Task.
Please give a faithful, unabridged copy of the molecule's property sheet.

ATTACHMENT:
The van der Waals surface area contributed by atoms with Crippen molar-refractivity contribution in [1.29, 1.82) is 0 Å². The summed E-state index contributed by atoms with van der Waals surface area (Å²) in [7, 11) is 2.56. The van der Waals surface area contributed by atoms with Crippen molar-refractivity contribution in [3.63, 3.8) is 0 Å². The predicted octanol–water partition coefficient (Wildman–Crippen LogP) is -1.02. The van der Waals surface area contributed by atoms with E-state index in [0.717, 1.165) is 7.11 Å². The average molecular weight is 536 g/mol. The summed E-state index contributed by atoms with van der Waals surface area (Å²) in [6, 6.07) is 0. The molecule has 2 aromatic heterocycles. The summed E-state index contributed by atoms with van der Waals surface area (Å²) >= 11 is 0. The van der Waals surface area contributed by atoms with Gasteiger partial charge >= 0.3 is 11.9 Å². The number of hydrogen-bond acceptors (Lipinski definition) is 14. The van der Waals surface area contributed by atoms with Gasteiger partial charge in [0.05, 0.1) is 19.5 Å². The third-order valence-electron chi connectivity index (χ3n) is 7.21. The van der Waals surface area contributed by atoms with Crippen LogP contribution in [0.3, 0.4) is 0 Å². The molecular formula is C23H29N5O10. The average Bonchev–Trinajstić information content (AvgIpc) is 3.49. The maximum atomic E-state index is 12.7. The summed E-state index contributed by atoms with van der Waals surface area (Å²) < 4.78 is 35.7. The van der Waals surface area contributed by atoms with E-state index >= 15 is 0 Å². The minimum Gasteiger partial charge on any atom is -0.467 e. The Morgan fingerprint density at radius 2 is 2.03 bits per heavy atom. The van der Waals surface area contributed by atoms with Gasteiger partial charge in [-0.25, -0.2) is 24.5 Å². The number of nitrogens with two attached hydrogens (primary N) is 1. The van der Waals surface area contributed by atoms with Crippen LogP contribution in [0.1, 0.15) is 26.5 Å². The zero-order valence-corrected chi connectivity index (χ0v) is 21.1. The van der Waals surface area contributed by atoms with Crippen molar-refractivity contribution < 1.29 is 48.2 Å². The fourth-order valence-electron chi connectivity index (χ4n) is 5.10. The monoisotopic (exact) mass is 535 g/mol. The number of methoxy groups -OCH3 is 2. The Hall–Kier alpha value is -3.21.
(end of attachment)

The van der Waals surface area contributed by atoms with Crippen molar-refractivity contribution in [1.29, 1.82) is 0 Å². The summed E-state index contributed by atoms with van der Waals surface area (Å²) in [7, 11) is 2.56. The van der Waals surface area contributed by atoms with Crippen molar-refractivity contribution in [3.63, 3.8) is 0 Å². The predicted octanol–water partition coefficient (Wildman–Crippen LogP) is -1.02. The van der Waals surface area contributed by atoms with E-state index in [0.717, 1.165) is 7.11 Å². The average molecular weight is 536 g/mol. The summed E-state index contributed by atoms with van der Waals surface area (Å²) in [6, 6.07) is 0. The molecule has 2 aromatic heterocycles. The summed E-state index contributed by atoms with van der Waals surface area (Å²) >= 11 is 0. The van der Waals surface area contributed by atoms with Gasteiger partial charge >= 0.3 is 11.9 Å². The number of hydrogen-bond acceptors (Lipinski definition) is 14. The van der Waals surface area contributed by atoms with Gasteiger partial charge in [0.05, 0.1) is 19.5 Å². The third-order valence-electron chi connectivity index (χ3n) is 7.21. The van der Waals surface area contributed by atoms with Crippen LogP contribution in [0.3, 0.4) is 0 Å². The molecular formula is C23H29N5O10. The average Bonchev–Trinajstić information content (AvgIpc) is 3.49. The maximum atomic E-state index is 12.7. The summed E-state index contributed by atoms with van der Waals surface area (Å²) < 4.78 is 35.7. The van der Waals surface area contributed by atoms with E-state index >= 15 is 0 Å². The minimum Gasteiger partial charge on any atom is -0.467 e. The Morgan fingerprint density at radius 2 is 2.03 bits per heavy atom. The van der Waals surface area contributed by atoms with Gasteiger partial charge in [-0.25, -0.2) is 24.5 Å². The number of nitrogens with two attached hydrogens (primary N) is 1. The van der Waals surface area contributed by atoms with Crippen LogP contribution in [0.1, 0.15) is 26.5 Å². The zero-order valence-corrected chi connectivity index (χ0v) is 21.1. The van der Waals surface area contributed by atoms with Crippen molar-refractivity contribution < 1.29 is 48.2 Å². The fourth-order valence-electron chi connectivity index (χ4n) is 5.10. The monoisotopic (exact) mass is 535 g/mol. The number of methoxy groups -OCH3 is 2. The Hall–Kier alpha value is -3.21.